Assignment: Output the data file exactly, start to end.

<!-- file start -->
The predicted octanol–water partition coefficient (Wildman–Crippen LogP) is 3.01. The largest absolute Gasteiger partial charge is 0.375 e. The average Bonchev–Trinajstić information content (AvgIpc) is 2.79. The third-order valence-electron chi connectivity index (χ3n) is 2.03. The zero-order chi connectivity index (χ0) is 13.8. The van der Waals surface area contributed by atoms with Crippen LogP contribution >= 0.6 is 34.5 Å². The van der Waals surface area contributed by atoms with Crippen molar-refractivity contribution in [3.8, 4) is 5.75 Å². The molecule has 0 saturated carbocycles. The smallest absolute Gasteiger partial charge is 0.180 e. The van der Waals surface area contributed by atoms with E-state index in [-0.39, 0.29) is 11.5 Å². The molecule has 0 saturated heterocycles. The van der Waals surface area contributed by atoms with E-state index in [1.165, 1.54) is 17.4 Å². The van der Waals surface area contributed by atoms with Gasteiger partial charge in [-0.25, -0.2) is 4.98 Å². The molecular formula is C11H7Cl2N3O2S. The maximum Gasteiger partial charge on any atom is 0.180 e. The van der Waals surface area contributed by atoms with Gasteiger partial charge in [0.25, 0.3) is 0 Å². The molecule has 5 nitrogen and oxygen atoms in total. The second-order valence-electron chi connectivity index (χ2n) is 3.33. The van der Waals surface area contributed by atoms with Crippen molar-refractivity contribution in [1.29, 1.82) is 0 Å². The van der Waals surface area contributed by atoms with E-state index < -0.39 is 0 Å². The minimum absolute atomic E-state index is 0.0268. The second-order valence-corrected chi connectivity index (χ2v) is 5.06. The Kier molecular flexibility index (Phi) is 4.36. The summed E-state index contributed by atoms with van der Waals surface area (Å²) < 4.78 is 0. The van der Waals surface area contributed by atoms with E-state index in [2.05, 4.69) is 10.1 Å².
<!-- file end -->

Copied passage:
The predicted octanol–water partition coefficient (Wildman–Crippen LogP) is 3.01. The largest absolute Gasteiger partial charge is 0.375 e. The average Bonchev–Trinajstić information content (AvgIpc) is 2.79. The third-order valence-electron chi connectivity index (χ3n) is 2.03. The zero-order chi connectivity index (χ0) is 13.8. The van der Waals surface area contributed by atoms with Crippen LogP contribution >= 0.6 is 34.5 Å². The van der Waals surface area contributed by atoms with Crippen molar-refractivity contribution in [3.8, 4) is 5.75 Å². The molecule has 0 saturated carbocycles. The smallest absolute Gasteiger partial charge is 0.180 e. The van der Waals surface area contributed by atoms with E-state index in [-0.39, 0.29) is 11.5 Å². The molecule has 0 saturated heterocycles. The van der Waals surface area contributed by atoms with E-state index in [1.165, 1.54) is 17.4 Å². The van der Waals surface area contributed by atoms with Gasteiger partial charge in [-0.25, -0.2) is 4.98 Å². The molecular formula is C11H7Cl2N3O2S. The maximum Gasteiger partial charge on any atom is 0.180 e. The van der Waals surface area contributed by atoms with Gasteiger partial charge in [0.25, 0.3) is 0 Å². The molecule has 5 nitrogen and oxygen atoms in total. The second-order valence-electron chi connectivity index (χ2n) is 3.33. The van der Waals surface area contributed by atoms with Crippen molar-refractivity contribution in [1.29, 1.82) is 0 Å². The van der Waals surface area contributed by atoms with E-state index < -0.39 is 0 Å². The minimum absolute atomic E-state index is 0.0268. The second-order valence-corrected chi connectivity index (χ2v) is 5.06. The Kier molecular flexibility index (Phi) is 4.36. The summed E-state index contributed by atoms with van der Waals surface area (Å²) < 4.78 is 0. The van der Waals surface area contributed by atoms with E-state index in [2.05, 4.69) is 10.1 Å².